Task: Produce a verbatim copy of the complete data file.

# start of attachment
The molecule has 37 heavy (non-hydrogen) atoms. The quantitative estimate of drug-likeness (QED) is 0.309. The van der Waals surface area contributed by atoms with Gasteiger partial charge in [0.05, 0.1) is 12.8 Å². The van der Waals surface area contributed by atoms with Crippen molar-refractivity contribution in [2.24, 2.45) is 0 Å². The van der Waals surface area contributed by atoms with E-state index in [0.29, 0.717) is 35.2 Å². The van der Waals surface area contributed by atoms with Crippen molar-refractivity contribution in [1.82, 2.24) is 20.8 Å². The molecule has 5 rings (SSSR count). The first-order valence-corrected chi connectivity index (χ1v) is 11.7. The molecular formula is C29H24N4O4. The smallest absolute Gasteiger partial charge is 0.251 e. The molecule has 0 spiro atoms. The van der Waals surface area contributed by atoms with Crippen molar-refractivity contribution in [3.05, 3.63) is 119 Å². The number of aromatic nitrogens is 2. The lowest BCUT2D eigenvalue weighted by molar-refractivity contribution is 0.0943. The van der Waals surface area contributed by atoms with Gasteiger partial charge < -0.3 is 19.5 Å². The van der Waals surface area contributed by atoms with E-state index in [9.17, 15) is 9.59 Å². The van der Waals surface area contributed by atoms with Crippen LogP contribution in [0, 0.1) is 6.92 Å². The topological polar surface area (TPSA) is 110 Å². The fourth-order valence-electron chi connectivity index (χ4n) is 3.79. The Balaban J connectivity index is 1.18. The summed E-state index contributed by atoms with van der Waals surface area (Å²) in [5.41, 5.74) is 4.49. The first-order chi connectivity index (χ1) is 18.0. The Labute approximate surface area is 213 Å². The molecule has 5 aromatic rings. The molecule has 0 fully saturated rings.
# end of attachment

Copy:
The molecule has 37 heavy (non-hydrogen) atoms. The quantitative estimate of drug-likeness (QED) is 0.309. The van der Waals surface area contributed by atoms with Gasteiger partial charge in [0.05, 0.1) is 12.8 Å². The van der Waals surface area contributed by atoms with Crippen molar-refractivity contribution in [2.24, 2.45) is 0 Å². The van der Waals surface area contributed by atoms with E-state index in [0.29, 0.717) is 35.2 Å². The van der Waals surface area contributed by atoms with Crippen molar-refractivity contribution in [1.82, 2.24) is 20.8 Å². The molecule has 5 rings (SSSR count). The first-order valence-corrected chi connectivity index (χ1v) is 11.7. The molecular formula is C29H24N4O4. The smallest absolute Gasteiger partial charge is 0.251 e. The molecule has 0 spiro atoms. The van der Waals surface area contributed by atoms with Crippen molar-refractivity contribution in [3.05, 3.63) is 119 Å². The number of aromatic nitrogens is 2. The lowest BCUT2D eigenvalue weighted by molar-refractivity contribution is 0.0943. The van der Waals surface area contributed by atoms with Gasteiger partial charge < -0.3 is 19.5 Å². The van der Waals surface area contributed by atoms with E-state index in [9.17, 15) is 9.59 Å². The van der Waals surface area contributed by atoms with Crippen LogP contribution in [0, 0.1) is 6.92 Å². The topological polar surface area (TPSA) is 110 Å². The fourth-order valence-electron chi connectivity index (χ4n) is 3.79. The Balaban J connectivity index is 1.18. The summed E-state index contributed by atoms with van der Waals surface area (Å²) in [5.41, 5.74) is 4.49. The first-order chi connectivity index (χ1) is 18.0. The Labute approximate surface area is 213 Å². The molecule has 5 aromatic rings. The molecule has 0 fully saturated rings.